On this day in 1947, President Harry S. Truman signed into law the National Security Act of 1947, which officially established the U.S. Air Force as a distinct branch of the military. Over the course of its young life, the U.S. Air Force has played a critical role in extending global reach and mobility, maintaining air superiority, and providing crucial combat support to all U.S. forces. American Airmen have fought in major engagements in the Korean Peninsula, Afghanistan, Iraq, Kosovo, and Libya, and they continue today by conducting air strikes against ISIS forces in Iraq and Syria—protecting our forces overseas and our communities at home.

Some of the important capabilities the U.S. Air Force provides are strategic deterrence, close air support for U.S. troops, strategic airlift, and aerial refueling for other aircraft of all the service branches.

The Air Force rightly prides itself on a “legacy of adaptation, innovation, [and] technological change.” Since its establishment, the Air Force has extended its missions and capabilities into space and most recently cyberspace. Yet despite the fact that its responsibilities have grown in scope and complexity, the U.S. Air Force now flies the oldest and smallest fleet in its history. Budget cuts have compelled the Air Force to reduce funding for training, operations, and maintenance in order to preserve key modernization programs needed to revive its aging inventory. Cumulatively, these cuts have resulted in decreased readiness. Simply put, the Air Force is “getting too small to succeed, as opposed to too big to fail,” according to Air Force chief of staff, General Mark A. Welsh III.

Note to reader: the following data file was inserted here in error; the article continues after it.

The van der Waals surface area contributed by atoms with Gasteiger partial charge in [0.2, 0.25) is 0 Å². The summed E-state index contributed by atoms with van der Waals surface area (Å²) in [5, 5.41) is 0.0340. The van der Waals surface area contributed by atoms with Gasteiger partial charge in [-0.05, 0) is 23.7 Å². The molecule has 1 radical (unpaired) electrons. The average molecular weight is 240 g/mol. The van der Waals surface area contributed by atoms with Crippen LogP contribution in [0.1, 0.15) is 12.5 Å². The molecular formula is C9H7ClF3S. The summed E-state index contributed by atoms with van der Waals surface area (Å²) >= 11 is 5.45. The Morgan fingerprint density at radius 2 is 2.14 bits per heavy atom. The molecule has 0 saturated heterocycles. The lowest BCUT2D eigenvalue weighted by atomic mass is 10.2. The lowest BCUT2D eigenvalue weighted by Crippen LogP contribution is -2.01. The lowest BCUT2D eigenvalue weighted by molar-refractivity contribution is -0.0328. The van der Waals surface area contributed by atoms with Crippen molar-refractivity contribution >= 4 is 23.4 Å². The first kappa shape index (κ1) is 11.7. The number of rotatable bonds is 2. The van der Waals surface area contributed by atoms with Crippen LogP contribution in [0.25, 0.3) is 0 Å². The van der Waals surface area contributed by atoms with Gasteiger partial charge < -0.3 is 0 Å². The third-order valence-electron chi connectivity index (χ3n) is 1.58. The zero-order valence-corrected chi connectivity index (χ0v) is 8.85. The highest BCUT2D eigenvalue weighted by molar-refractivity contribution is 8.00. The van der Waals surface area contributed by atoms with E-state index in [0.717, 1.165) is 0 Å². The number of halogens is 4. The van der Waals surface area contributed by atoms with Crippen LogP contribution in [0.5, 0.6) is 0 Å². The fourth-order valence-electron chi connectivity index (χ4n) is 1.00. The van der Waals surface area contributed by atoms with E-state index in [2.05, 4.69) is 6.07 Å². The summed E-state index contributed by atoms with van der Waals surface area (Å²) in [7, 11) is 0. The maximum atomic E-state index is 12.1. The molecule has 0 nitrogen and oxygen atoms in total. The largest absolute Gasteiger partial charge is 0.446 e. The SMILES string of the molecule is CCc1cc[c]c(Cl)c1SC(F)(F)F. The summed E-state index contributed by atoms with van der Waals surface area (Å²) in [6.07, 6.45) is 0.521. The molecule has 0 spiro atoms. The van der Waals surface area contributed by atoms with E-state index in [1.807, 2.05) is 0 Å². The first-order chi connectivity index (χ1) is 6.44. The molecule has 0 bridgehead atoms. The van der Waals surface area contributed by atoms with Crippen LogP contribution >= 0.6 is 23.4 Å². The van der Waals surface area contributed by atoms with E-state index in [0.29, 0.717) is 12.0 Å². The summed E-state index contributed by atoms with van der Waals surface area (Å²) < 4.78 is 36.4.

Today, Secretary of the Air Force Deborah Lee James thanked American Airmen for their service as they celebrate their proud heritage and “aspire to build an even greater Air Force for the future.” On the Air Force’s sixty-eighth birthday, Congress should celebrate the commitments and sacrifice of our American Airmen by making its own commitment to provide them with the tools they need to continue to “Fly, Fight, and Win.”

And to all the men and women of our armed forces, past and present: Thank you for your service and sacrifice.